V8 SuperUte test to be held to drive interest in series

The last diesel SuperUtes round in Newcastle

Peters Motorsport is inviting prospective drivers to test its V8 SuperUte in the new year in a bid to drum up interest and ensure that the series goes ahead.

While competitors have now settled on Chevrolet’s 6.2-litre LS3 for the category’s change from the brief turbo diesel era to common V8 engines, the series has not yet been confirmed as happening in 2020.

As such, Peters Motorsport has proceeded to fit a 6.0-litre V8 to one of its Mazda BT-50 SuperUtes which it is aiming to have on-track in mid-January, at which time it will offer drivers the chance to test the car.

Team manager Brett Peters believes that there is genuine enthusiasm about the change of spec but is also of the view that it will take firsthand experience of a V8 SuperUte to encourage new drivers to commit to racing.

When asked if the series was locked in to be held next year, Peters told Speedcafe.com, “It’s still very much work in progress.

“But everybody’s doing everything what they can and our part of the thing is to get an engine in a car and get out there so people can see it and hear it and it’s actually real, and if that hopefully contributes to a little bit more activity.

“I think it’s alright talking about V8s and quite a lot of people (are) excited but there’s nothing quite like touch and feel, so we’ve put it out there and once (the V8-powered BT-50 is) going, if there’s some genuine people that want to jump in and have a go, we’re more than happy to let them have a try.”

A five-round calendar with a mid-year start has provisionally been agreed to with Supercars, which has set the bar at a minimum of 14 utes on the grid, equal to the biggest field SuperUtes saw in its first two years.

Peters is of the view that an even larger field is not only attainable, but important for putting on more entertaining racing and spreading the costs of running the series more widely.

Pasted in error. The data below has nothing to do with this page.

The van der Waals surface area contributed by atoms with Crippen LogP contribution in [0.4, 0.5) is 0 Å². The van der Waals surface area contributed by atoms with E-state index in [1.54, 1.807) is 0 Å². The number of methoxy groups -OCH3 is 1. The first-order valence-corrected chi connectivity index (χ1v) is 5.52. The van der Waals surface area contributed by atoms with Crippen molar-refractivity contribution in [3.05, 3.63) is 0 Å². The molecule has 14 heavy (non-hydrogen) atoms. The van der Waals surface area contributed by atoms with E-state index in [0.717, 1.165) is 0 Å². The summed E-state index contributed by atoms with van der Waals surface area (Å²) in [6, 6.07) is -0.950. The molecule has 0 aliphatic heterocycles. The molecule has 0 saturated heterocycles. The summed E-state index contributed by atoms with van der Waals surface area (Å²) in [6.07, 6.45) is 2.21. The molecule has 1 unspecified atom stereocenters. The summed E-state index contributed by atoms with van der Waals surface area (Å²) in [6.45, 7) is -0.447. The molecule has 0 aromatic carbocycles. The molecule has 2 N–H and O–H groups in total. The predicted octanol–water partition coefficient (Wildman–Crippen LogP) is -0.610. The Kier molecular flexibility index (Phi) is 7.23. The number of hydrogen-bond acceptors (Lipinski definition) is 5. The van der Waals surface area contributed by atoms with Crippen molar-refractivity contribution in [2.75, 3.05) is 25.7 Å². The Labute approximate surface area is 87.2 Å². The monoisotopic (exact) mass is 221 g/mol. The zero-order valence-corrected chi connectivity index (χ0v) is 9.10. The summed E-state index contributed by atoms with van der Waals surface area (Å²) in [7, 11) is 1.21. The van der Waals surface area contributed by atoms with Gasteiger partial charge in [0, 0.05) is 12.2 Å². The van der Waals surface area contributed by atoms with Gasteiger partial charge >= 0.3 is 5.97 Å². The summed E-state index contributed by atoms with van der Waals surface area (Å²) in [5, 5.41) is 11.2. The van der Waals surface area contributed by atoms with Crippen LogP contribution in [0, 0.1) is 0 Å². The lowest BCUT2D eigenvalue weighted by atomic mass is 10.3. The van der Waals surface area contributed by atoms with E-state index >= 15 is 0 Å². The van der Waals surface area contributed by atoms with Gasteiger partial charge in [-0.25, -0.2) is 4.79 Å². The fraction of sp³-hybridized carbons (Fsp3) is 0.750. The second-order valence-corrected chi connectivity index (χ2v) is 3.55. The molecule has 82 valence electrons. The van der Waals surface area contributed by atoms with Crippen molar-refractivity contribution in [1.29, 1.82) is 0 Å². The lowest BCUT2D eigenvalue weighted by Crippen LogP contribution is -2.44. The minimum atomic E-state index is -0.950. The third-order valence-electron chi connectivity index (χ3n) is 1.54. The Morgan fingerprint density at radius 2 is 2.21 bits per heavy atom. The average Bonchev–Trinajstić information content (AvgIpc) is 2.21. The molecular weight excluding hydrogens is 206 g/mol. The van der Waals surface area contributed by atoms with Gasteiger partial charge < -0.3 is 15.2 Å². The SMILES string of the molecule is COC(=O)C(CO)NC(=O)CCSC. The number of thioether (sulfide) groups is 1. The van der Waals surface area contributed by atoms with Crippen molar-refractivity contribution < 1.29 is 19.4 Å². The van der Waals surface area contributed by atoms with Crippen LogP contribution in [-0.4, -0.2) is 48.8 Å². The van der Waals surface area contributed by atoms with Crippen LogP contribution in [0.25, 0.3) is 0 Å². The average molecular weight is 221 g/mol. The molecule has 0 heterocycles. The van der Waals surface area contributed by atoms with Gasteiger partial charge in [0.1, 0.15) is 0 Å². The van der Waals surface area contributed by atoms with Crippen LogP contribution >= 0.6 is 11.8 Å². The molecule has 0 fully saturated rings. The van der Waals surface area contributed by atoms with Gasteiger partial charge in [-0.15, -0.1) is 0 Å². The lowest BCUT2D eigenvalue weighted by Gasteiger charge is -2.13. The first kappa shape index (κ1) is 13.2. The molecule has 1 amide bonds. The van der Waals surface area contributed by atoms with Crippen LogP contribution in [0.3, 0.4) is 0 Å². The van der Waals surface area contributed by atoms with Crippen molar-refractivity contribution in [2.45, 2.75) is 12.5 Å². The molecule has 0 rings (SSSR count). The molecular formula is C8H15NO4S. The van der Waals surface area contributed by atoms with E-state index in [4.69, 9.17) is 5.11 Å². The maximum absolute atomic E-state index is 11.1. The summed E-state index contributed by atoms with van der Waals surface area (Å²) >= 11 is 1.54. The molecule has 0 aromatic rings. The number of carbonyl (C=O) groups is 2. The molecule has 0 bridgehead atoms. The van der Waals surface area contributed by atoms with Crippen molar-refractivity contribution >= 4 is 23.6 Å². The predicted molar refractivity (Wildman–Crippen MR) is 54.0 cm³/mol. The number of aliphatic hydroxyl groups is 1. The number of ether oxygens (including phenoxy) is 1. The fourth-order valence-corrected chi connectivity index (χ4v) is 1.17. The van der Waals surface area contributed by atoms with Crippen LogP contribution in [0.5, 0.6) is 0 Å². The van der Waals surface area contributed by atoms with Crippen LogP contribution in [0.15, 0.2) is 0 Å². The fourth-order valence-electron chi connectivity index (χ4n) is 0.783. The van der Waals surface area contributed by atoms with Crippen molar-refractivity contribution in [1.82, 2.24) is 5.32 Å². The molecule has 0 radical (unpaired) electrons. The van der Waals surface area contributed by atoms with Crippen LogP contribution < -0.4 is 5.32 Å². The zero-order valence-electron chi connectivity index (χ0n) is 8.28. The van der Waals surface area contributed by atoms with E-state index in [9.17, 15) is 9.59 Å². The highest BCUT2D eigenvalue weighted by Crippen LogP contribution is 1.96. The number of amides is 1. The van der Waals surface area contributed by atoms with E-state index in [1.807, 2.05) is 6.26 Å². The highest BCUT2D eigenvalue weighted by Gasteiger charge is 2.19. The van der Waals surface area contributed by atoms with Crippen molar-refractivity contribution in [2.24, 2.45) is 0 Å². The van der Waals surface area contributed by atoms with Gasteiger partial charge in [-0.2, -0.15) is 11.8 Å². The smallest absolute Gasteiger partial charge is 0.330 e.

“At the end of the day, the one and only thing that this category needs is a few more cars, and if we can get a few more cars, I reckon we’re off and running,” he suggested.

“Supercars want us to have 14 but we want to have more than 14. It just makes the entry fees, et cetera (more affordable) and just from the racing, everything about it, you need more than 14.

“And PACE (Innovations) have got the gear, it’s all sitting there ready to go.

“They’re like a kit car, really. By the time you strip them, send them to PACE, they put the cage in and all the special parts for the rear end and the like, send it back to you; you’re just putting it together.”

While the turbo diesels were generally unpopular among motor racing fans, the cars themselves were regarded as superior to drive compared to the old Falcon and Commodore V8 Utes.

It is hoped that SuperUtes will be better supported once the LS3 switch occurs, with a deal already agreed with Holden to supply up to 20 engines.

Tests of the Peters BT-50 may be arranged through [email protected]

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